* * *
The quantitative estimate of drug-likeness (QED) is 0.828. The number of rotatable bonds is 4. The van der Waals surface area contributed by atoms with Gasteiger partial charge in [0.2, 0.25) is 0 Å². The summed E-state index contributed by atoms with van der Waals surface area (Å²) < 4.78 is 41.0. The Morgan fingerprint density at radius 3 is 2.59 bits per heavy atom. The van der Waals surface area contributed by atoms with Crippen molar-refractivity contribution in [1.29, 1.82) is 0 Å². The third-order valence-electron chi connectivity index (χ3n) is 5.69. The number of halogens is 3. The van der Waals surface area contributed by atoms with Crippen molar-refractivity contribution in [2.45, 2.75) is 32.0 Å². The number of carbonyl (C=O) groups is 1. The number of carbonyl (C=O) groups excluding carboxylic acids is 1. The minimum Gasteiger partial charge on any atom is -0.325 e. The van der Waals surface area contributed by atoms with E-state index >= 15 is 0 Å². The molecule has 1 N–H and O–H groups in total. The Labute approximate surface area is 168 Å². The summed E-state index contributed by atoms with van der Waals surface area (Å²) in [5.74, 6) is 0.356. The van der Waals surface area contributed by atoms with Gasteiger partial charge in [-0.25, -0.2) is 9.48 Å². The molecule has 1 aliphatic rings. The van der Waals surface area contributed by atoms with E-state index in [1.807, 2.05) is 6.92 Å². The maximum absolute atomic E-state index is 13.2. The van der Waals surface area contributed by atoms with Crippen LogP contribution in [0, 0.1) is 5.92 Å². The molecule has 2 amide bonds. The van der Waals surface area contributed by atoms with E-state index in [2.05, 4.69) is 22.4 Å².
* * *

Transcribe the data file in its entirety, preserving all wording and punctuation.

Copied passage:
The quantitative estimate of drug-likeness (QED) is 0.828. The number of rotatable bonds is 4. The van der Waals surface area contributed by atoms with Gasteiger partial charge in [0.2, 0.25) is 0 Å². The summed E-state index contributed by atoms with van der Waals surface area (Å²) < 4.78 is 41.0. The Morgan fingerprint density at radius 3 is 2.59 bits per heavy atom. The van der Waals surface area contributed by atoms with Crippen molar-refractivity contribution in [1.29, 1.82) is 0 Å². The third-order valence-electron chi connectivity index (χ3n) is 5.69. The number of halogens is 3. The van der Waals surface area contributed by atoms with Crippen molar-refractivity contribution in [2.45, 2.75) is 32.0 Å². The number of carbonyl (C=O) groups is 1. The number of carbonyl (C=O) groups excluding carboxylic acids is 1. The minimum Gasteiger partial charge on any atom is -0.325 e. The van der Waals surface area contributed by atoms with E-state index >= 15 is 0 Å². The molecule has 1 N–H and O–H groups in total. The Labute approximate surface area is 168 Å². The summed E-state index contributed by atoms with van der Waals surface area (Å²) in [5.74, 6) is 0.356. The van der Waals surface area contributed by atoms with Gasteiger partial charge in [-0.25, -0.2) is 9.48 Å². The molecule has 1 aliphatic rings. The van der Waals surface area contributed by atoms with E-state index in [1.807, 2.05) is 6.92 Å². The maximum absolute atomic E-state index is 13.2. The van der Waals surface area contributed by atoms with Crippen LogP contribution in [0, 0.1) is 5.92 Å². The molecule has 2 amide bonds. The van der Waals surface area contributed by atoms with E-state index in [2.05, 4.69) is 22.4 Å².